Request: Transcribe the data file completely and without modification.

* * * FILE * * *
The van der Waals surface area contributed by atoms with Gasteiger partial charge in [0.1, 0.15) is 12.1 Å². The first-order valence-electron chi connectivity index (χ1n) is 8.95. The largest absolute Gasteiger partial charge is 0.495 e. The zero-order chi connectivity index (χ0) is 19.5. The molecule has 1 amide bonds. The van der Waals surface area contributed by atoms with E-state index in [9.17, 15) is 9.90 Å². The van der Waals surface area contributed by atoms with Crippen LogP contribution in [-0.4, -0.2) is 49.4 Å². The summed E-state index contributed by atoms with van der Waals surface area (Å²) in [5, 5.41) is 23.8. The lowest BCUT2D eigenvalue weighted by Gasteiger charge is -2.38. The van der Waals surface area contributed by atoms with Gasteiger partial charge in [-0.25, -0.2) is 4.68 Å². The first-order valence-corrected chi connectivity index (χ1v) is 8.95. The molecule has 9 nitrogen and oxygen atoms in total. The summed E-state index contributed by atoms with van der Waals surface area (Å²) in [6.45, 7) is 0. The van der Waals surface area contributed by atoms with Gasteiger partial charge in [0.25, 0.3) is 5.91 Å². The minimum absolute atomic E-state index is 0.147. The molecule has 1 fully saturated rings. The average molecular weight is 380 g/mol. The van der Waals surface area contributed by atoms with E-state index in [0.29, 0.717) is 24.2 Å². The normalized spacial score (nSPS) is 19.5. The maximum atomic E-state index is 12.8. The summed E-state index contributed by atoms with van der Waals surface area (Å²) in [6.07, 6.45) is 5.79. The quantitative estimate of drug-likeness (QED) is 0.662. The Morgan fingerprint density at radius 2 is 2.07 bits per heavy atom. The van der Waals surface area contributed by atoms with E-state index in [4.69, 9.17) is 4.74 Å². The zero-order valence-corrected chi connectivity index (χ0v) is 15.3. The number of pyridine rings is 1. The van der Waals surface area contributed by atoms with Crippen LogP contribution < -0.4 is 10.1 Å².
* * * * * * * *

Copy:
The van der Waals surface area contributed by atoms with Gasteiger partial charge in [0.1, 0.15) is 12.1 Å². The first-order valence-electron chi connectivity index (χ1n) is 8.95. The largest absolute Gasteiger partial charge is 0.495 e. The zero-order chi connectivity index (χ0) is 19.5. The molecule has 1 amide bonds. The van der Waals surface area contributed by atoms with E-state index in [9.17, 15) is 9.90 Å². The van der Waals surface area contributed by atoms with Crippen LogP contribution in [-0.4, -0.2) is 49.4 Å². The summed E-state index contributed by atoms with van der Waals surface area (Å²) in [5, 5.41) is 23.8. The lowest BCUT2D eigenvalue weighted by Gasteiger charge is -2.38. The van der Waals surface area contributed by atoms with Gasteiger partial charge in [-0.25, -0.2) is 4.68 Å². The first-order valence-corrected chi connectivity index (χ1v) is 8.95. The molecule has 9 nitrogen and oxygen atoms in total. The summed E-state index contributed by atoms with van der Waals surface area (Å²) in [6.45, 7) is 0. The van der Waals surface area contributed by atoms with Gasteiger partial charge in [0.25, 0.3) is 5.91 Å². The minimum absolute atomic E-state index is 0.147. The molecule has 1 fully saturated rings. The average molecular weight is 380 g/mol. The van der Waals surface area contributed by atoms with E-state index in [0.29, 0.717) is 24.2 Å². The normalized spacial score (nSPS) is 19.5. The maximum atomic E-state index is 12.8. The summed E-state index contributed by atoms with van der Waals surface area (Å²) in [6.07, 6.45) is 5.79. The quantitative estimate of drug-likeness (QED) is 0.662. The Morgan fingerprint density at radius 2 is 2.07 bits per heavy atom. The van der Waals surface area contributed by atoms with E-state index in [4.69, 9.17) is 4.74 Å². The zero-order valence-corrected chi connectivity index (χ0v) is 15.3. The number of pyridine rings is 1. The van der Waals surface area contributed by atoms with Crippen LogP contribution < -0.4 is 10.1 Å².